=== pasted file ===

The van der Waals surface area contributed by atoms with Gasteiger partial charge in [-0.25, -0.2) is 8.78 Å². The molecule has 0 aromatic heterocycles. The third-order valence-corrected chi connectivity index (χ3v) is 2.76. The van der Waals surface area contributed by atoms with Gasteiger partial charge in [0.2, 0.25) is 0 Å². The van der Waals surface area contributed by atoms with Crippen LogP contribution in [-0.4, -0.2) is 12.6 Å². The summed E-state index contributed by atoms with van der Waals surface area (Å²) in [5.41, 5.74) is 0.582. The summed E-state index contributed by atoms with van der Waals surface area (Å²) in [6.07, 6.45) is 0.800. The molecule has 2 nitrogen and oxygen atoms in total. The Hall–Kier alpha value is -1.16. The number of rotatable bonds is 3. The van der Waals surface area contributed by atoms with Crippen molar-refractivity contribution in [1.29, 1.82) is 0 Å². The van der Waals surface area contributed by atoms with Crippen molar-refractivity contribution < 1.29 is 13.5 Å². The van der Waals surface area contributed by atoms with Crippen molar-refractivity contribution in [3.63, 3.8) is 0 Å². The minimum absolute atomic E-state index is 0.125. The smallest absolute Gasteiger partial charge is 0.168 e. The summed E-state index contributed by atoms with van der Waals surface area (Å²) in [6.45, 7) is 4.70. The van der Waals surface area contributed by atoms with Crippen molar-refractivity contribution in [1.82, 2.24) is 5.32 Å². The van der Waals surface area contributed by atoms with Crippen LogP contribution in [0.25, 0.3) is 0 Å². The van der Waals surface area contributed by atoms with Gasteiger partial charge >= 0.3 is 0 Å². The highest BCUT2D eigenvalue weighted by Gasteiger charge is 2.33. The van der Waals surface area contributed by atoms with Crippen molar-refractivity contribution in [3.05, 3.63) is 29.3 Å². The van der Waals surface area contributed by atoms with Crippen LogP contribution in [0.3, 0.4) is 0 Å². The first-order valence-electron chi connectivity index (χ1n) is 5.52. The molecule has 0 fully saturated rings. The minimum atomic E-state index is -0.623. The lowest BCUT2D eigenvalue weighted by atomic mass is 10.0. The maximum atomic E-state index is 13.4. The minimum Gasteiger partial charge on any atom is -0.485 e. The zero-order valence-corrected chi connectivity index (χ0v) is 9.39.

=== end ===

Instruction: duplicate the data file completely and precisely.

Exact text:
The van der Waals surface area contributed by atoms with Gasteiger partial charge in [-0.25, -0.2) is 8.78 Å². The molecule has 0 aromatic heterocycles. The third-order valence-corrected chi connectivity index (χ3v) is 2.76. The van der Waals surface area contributed by atoms with Gasteiger partial charge in [0.2, 0.25) is 0 Å². The van der Waals surface area contributed by atoms with Crippen LogP contribution in [-0.4, -0.2) is 12.6 Å². The summed E-state index contributed by atoms with van der Waals surface area (Å²) in [5.41, 5.74) is 0.582. The summed E-state index contributed by atoms with van der Waals surface area (Å²) in [6.07, 6.45) is 0.800. The molecule has 2 nitrogen and oxygen atoms in total. The Hall–Kier alpha value is -1.16. The number of rotatable bonds is 3. The van der Waals surface area contributed by atoms with Crippen molar-refractivity contribution in [1.29, 1.82) is 0 Å². The van der Waals surface area contributed by atoms with Crippen molar-refractivity contribution < 1.29 is 13.5 Å². The van der Waals surface area contributed by atoms with Crippen molar-refractivity contribution in [3.63, 3.8) is 0 Å². The minimum absolute atomic E-state index is 0.125. The smallest absolute Gasteiger partial charge is 0.168 e. The summed E-state index contributed by atoms with van der Waals surface area (Å²) in [6.45, 7) is 4.70. The van der Waals surface area contributed by atoms with Crippen molar-refractivity contribution in [1.82, 2.24) is 5.32 Å². The van der Waals surface area contributed by atoms with Crippen LogP contribution in [0.25, 0.3) is 0 Å². The van der Waals surface area contributed by atoms with Gasteiger partial charge >= 0.3 is 0 Å². The highest BCUT2D eigenvalue weighted by Gasteiger charge is 2.33. The van der Waals surface area contributed by atoms with Crippen molar-refractivity contribution in [3.05, 3.63) is 29.3 Å². The van der Waals surface area contributed by atoms with Crippen LogP contribution in [0.3, 0.4) is 0 Å². The first-order valence-electron chi connectivity index (χ1n) is 5.52. The molecule has 0 fully saturated rings. The minimum atomic E-state index is -0.623. The lowest BCUT2D eigenvalue weighted by atomic mass is 10.0. The maximum atomic E-state index is 13.4. The minimum Gasteiger partial charge on any atom is -0.485 e. The zero-order valence-corrected chi connectivity index (χ0v) is 9.39.